The Tale of Mandalay, Part One: Before Ginormocorp

I have had, let’s say, a long and storied employment history.  In my younger years, it was dictated by boredom and lack of general life skills.  I did everything from cashiering at convenience and discount department stores to managing a dry cleaners to telemarketing to being a phone sex operator (I got fired for laughing too many times).  After much personal upheaval in the mid-to-late nineties, I began my road to adult respectability with a job as a file clerk for a credit reporting service in Lexington, Kentucky.  Since I actually knew the alphabet, the files were in order for perhaps the first time ever, which caught the attention of higher-ups.  I was offered a promotion to customer service rep.  I was surprised to learn that I was good at this, and thus began a pretty enjoyable two years.  I loved my job, my coworkers and immediate boss kicked ass, the VPs were cool and the office was plush. Continue reading “The Tale of Mandalay, Part One: Before Ginormocorp”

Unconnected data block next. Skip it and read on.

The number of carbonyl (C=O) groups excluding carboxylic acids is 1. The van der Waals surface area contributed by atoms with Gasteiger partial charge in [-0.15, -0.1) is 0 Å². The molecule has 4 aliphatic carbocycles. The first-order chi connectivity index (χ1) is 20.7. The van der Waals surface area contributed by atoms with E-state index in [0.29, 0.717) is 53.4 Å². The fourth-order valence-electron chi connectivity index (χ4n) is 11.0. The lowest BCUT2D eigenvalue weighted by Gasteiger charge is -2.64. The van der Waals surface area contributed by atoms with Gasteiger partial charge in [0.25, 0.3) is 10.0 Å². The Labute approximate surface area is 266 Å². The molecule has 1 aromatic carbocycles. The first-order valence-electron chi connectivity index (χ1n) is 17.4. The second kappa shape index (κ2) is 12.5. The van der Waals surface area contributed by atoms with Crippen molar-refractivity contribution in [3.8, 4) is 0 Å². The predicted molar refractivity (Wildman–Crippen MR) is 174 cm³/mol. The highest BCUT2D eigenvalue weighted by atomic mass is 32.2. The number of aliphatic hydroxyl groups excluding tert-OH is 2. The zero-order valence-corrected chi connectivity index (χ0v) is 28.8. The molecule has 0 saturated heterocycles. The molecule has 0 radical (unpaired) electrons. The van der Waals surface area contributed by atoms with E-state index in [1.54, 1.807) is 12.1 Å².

And so it begins

Exactly one month from today, I will lose my job.

It’s not an uncommon story these days, particularly for someone like me.  I’m a fifty-year-old woman who’s worked for fourteen years at a branch of one of the largest corporations in the world, a corporation so well known that if I mentioned the color with which it was associated, you’d immediately know it.  My title is “specialist” but I’m essentially a glorified data entry clerk.  Although I appreciate the money and other perks, I’d be the first to tell you that I’m grossly overpaid for what I do.  I did go to college, but I majored in heavy drinking and minored in dope smoking so I didn’t graduate, therefore I don’t have that all-important piece of paper that says I passed tests and was able to pay tuition.

Let’s recap–middle-aged woman with no degree and a semi-dead-end-but-decent-paying corporate clerical job, about to get shitcanned.

If your first thought was “God, you’re fucked,” I wouldn’t blame you.  In fact, it would surprise me if you thought anything else.  Under normal circumstances, yes, I’d be fucked.  Many of my soon-to-be-ex-coworkers are about to take it without lube, and if you pay even the slightest attention to the news these days you know that when a company does a layoff, it goes for the old folks first.

Note, however, that I said “under normal circumstances.”  As you will find out through this blog, my circumstances are not normal.  Yes, I am losing my job, but thanks to a lot of planning and a little luck, June first will be my departure from the corporate world.  Not only that, but I will be in the very fortunate position of being able to do a life reset.  Some would say it’s retirement, even.

I’m just saying freedom.